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Is the delta variant more deadly than the rest of the COVID variants?

is the delta variant more deadly
Photo via Alachua County/Flickr (Public Domain)

The delta variant is already the most dominant strain of COVID-19 in the U.S., according to data modeling from the Centers for Disease Control and Prevention. But is the delta variant more deadly than the rest of the coronavirus strains that have been spreading across the world?

The delta variant originated in India in December 2020, and it was first detected in the U.S. in March 2021. As of July 5, the variant has been reported in a total of 96 countries, according to the World Health Organization

With it now spreading across the rest of the globe so quickly, many people have begun to wonder just how dangerous it really is.

The Centers for Disease Control and Prevented labeled the delta variant as a “variant of concern” on June 11. This means it seems to spread more easily and quickly than the original virus and other variants, and that can inevitably lead to more cases of COVID-19. 

Some studies suggest that the delta variant is between 40-60% more transmissible than the alpha variant first identified in the U.K.—which was already 50% more transmissible than the original virus. 

“It is the most hyper-transmissible, contagious version of the virus we’ve seen to date, for sure—it’s a superspreader strain if there ever was one,” Eric Topol, a professor of molecular medicine and an executive vice president at the Scripps Research Institution, told Scientific American.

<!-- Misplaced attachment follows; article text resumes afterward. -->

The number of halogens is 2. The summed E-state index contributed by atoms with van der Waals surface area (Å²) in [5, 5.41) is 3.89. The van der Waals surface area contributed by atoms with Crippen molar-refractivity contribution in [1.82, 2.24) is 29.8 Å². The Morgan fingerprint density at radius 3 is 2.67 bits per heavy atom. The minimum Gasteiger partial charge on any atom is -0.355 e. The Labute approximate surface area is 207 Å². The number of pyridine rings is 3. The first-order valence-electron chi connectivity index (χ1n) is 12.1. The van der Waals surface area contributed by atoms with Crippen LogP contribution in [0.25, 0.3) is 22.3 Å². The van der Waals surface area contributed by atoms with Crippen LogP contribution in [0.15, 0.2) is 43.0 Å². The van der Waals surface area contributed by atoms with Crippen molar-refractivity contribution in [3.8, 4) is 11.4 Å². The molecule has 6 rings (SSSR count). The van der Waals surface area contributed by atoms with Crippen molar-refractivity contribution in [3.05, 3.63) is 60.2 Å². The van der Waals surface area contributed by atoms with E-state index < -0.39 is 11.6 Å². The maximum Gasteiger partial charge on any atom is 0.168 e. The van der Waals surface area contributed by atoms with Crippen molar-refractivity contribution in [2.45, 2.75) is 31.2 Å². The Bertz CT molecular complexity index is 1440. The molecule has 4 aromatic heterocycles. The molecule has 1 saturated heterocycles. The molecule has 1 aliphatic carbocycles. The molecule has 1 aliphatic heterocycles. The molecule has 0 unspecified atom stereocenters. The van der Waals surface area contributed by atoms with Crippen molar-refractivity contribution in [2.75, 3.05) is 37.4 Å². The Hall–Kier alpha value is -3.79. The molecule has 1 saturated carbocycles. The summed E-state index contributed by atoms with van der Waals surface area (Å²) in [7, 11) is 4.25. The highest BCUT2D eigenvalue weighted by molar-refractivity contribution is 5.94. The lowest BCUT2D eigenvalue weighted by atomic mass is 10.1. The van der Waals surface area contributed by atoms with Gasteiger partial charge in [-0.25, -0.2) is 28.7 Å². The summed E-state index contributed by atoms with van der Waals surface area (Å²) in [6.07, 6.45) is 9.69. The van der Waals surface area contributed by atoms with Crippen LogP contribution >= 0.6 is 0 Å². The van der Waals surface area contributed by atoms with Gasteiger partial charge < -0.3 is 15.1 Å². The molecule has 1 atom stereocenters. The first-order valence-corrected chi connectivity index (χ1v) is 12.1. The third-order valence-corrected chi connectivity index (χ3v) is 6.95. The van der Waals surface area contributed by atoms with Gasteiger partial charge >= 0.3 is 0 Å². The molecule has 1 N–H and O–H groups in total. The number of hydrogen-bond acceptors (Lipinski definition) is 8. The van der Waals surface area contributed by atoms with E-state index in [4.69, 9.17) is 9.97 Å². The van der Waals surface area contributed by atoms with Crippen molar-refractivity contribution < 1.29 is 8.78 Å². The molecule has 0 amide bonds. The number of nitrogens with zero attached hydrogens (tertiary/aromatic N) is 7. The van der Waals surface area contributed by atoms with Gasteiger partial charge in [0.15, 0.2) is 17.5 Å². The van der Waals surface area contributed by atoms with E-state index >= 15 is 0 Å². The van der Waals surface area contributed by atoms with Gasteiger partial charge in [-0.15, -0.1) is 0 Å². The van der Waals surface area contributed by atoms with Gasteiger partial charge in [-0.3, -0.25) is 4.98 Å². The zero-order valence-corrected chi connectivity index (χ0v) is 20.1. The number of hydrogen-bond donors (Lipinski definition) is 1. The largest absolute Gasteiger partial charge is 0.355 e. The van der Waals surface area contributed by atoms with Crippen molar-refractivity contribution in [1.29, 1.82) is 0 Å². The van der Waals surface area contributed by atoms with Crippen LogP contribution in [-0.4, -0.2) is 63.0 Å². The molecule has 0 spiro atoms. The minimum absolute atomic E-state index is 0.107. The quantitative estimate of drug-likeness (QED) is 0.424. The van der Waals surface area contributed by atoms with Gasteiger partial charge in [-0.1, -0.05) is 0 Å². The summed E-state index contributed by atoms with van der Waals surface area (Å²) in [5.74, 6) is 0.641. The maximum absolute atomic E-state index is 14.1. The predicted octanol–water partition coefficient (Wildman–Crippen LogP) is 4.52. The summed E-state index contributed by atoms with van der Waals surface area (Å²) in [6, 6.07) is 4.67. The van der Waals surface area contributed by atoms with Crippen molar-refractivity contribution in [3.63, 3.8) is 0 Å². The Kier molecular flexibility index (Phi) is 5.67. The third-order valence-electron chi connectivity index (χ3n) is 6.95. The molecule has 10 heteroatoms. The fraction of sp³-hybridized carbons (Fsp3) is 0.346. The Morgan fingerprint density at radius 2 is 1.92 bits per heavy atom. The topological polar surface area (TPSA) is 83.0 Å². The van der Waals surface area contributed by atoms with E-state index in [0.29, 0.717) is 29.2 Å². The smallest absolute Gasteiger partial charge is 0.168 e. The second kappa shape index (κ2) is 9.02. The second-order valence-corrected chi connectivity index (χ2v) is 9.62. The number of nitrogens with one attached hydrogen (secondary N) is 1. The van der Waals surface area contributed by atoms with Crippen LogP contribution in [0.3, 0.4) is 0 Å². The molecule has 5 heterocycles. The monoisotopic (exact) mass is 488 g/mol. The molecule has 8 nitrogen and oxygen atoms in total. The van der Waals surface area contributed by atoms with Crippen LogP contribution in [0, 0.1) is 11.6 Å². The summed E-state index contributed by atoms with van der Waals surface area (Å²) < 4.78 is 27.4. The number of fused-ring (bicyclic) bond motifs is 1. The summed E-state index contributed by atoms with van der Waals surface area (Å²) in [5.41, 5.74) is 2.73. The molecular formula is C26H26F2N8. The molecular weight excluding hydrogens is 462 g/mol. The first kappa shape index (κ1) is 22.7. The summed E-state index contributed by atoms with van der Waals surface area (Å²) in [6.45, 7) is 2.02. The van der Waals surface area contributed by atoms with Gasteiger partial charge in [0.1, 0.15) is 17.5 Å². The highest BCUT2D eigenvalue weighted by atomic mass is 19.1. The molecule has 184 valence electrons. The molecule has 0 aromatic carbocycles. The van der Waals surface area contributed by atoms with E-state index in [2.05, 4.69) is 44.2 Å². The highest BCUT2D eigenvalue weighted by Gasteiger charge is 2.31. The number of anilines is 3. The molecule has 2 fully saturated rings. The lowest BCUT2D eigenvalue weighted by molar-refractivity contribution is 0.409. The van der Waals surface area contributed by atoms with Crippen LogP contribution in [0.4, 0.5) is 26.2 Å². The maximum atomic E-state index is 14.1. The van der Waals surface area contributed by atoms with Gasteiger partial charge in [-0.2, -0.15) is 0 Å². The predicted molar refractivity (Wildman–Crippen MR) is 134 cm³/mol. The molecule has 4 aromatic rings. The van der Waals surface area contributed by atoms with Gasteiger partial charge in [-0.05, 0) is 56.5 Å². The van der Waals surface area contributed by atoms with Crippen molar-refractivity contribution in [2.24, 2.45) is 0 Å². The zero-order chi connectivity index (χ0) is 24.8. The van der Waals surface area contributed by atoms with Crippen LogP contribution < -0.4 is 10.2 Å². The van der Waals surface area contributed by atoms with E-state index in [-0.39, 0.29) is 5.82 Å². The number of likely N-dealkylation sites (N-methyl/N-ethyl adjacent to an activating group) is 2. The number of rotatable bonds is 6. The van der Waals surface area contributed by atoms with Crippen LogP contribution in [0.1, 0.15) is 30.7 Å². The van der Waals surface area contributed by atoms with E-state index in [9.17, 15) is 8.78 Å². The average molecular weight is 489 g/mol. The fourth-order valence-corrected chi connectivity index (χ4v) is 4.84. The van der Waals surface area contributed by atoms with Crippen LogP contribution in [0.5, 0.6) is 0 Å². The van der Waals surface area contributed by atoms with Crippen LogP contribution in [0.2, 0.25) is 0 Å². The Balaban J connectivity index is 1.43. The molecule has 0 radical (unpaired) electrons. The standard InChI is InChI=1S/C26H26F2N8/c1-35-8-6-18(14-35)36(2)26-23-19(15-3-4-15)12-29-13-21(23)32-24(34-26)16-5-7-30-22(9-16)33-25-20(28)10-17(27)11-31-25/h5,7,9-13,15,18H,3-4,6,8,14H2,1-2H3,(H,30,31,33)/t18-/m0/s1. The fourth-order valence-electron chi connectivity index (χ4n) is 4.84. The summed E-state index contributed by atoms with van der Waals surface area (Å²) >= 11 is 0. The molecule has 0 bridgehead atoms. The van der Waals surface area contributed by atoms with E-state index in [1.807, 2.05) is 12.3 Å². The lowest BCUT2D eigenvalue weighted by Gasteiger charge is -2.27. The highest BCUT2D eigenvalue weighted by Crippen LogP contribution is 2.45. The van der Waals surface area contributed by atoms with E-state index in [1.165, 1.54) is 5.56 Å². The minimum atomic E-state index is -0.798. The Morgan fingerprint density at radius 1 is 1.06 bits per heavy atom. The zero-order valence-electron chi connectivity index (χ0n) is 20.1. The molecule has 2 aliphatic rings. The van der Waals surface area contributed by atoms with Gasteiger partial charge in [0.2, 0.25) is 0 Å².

According to a study in Scotland, originally published in the Lancet, the hospitalization rate of patients with the delta variant was about 85% higher than that of patients with the alpha variant. However, there was not enough data yet to say whether the delta variant is more deadly than the other COVID-19 variants. 

So far, vaccines do appear to adequately protect against the delta variant, although single doses seem to offer less protection.

According to a preprint study by Public Health England, two doses of the Pfizer vaccine and two doses of the AstraZeneca vaccine were 96% and 92% effective, respectively, at preventing hospitalization due to the delta variant. A recent study from Israel, though, showed the Pfizer vaccine dropping to 64% effectiveness against the delta variant.

The delta variant poses low risks to fully vaccinated people. In fact, Topol said “you should not worry at all” if you have had two doses of the Pfizer or Moderna vaccine. However, it’s not as clear how well the Johnson & Johnson vaccine protects against it.

Topol said vaccination is the best tool for combatting the growing delta surge. Since it’s unrealistic that U.S. leaders will reinstate a lockdown or other pandemic restrictions, leaders should focus on getting more people vaccinated as quickly as possible. 

Read more on the delta variant: 

Sources: WHO, CDC, Scientific American, Lancet, Public Health England


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